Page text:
Web design: speed before content

In a column about the lukewarm ad performance of newspaper sites, Alan Mutter sums up the problems facing news websites pretty well.

“The single most significant digital ad category is search, which consistently has accounted for nearly half of all expenditures since 2008, according to IAB. Notwithstanding the growing desire of advertisers of all stripes to target specifically identifiable customers, transactional search is a format where newspapers never invested and never have been able to compete. By their inaction, publishers have been shut out of nearly half the digital market.

“Now, the same thing appears to be happening again. While the IAB reports that mobile advertising has doubled in each of the last three years, most newspapers have only rudimentary capabilities in this rapidly developing area. Publishers also are weak contenders in video, the next-biggest area of growth after mobile.”

By coincidence — or perhaps providence — my former employer, the News & Record, has unveiled its redesigned website tonight. Its intent is to display photos and videos more prominently and be easier to navigate.

Mutter’s observation that newspapers missed the boat on search has been true at the N&R for years. When I was in charge, it took years to get a working mobile site. In fact, the one the paper uses now came several months after I left the paper. I’m afraid I don’t use the app so I can’t comment on its efficacy. We were just late to the party.

So, I’m hoping that the new site gets Mutter’s next priority — video — right. I’ve always thought the site loaded too slowly. (It is one of the slower loading sites that I go to.) It has been past its expiration date for a while and is cluttered with ads, which take longer to load. I blame no one for this, even though I shoulder some of the blame myself. We couldn’t pry enough money out of the budget to do much about it. But time moves on and I’m delighted a redesign has occurred.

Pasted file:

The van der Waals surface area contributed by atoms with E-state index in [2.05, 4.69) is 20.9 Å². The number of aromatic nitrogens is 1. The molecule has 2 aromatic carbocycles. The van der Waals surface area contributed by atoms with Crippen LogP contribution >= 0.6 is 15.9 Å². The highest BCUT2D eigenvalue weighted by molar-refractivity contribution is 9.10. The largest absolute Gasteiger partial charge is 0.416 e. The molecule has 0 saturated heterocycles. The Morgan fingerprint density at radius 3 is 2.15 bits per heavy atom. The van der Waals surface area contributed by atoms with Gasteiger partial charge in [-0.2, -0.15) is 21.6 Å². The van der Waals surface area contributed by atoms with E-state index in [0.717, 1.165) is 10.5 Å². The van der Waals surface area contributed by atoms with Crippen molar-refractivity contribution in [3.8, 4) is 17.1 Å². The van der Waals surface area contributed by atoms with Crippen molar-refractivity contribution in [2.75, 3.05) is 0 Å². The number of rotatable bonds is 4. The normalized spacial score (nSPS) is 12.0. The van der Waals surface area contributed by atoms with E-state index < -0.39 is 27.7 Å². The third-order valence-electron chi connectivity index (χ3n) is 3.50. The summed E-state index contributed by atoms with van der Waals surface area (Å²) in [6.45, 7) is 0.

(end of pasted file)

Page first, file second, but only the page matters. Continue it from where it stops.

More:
A new report says what I personally find to be true and my students confirmed it earlier this month: “A new study reports that faster internet connections have made viewers more impatient, and that people begin abandoning videos if they don’t load within two seconds. Every second of additional delay results in approximately 6 percent more viewers jumping ship.”

Here’s my thought: Back in the day, when we were having chronic press problems, the publisher moved the newspaper deadlines earlier. I argued about missing good stories and late ball games and how we were cheating readers. As he turned me down, he would say: “It doesn’t matter how good the story is. If we can’t get it to the reader in the morning, it’s worthless.”

It’s too early to tell if the loading speed has improved, but I hope they take the web version of that story to heart: It doesn’t matter how good the content is. If the website doesn’t load immediately, it’s worthless.

One thought on “Web design: speed before content

  1. Coincidentally, we’re discussing mobile design principles in class this week. One of our more recent readings says total file size for a mobile page — the whole page, mind you — should not exceed 20K, even if you presume the bulk of your readers have at least 3G coverage. That is a very small number for most designers to wrap their heads around.

    Mobile users use sites differently from the way people at desktops do; accordingly, there’s no particularly good reason for the mobile site to be the same as the desktop site only smaller. It should be different; it might need to be VERY different. Figure out how your mobile users use your site; structure it accordingly. Target.com does a good job of this (although they’re down at the moment — maybe a hangover from Cyber Tuesday?). Also a good job? Oddly enough, Victoria’s Secret. Lots of pictures (duh), but they’re formatted to load quickly.

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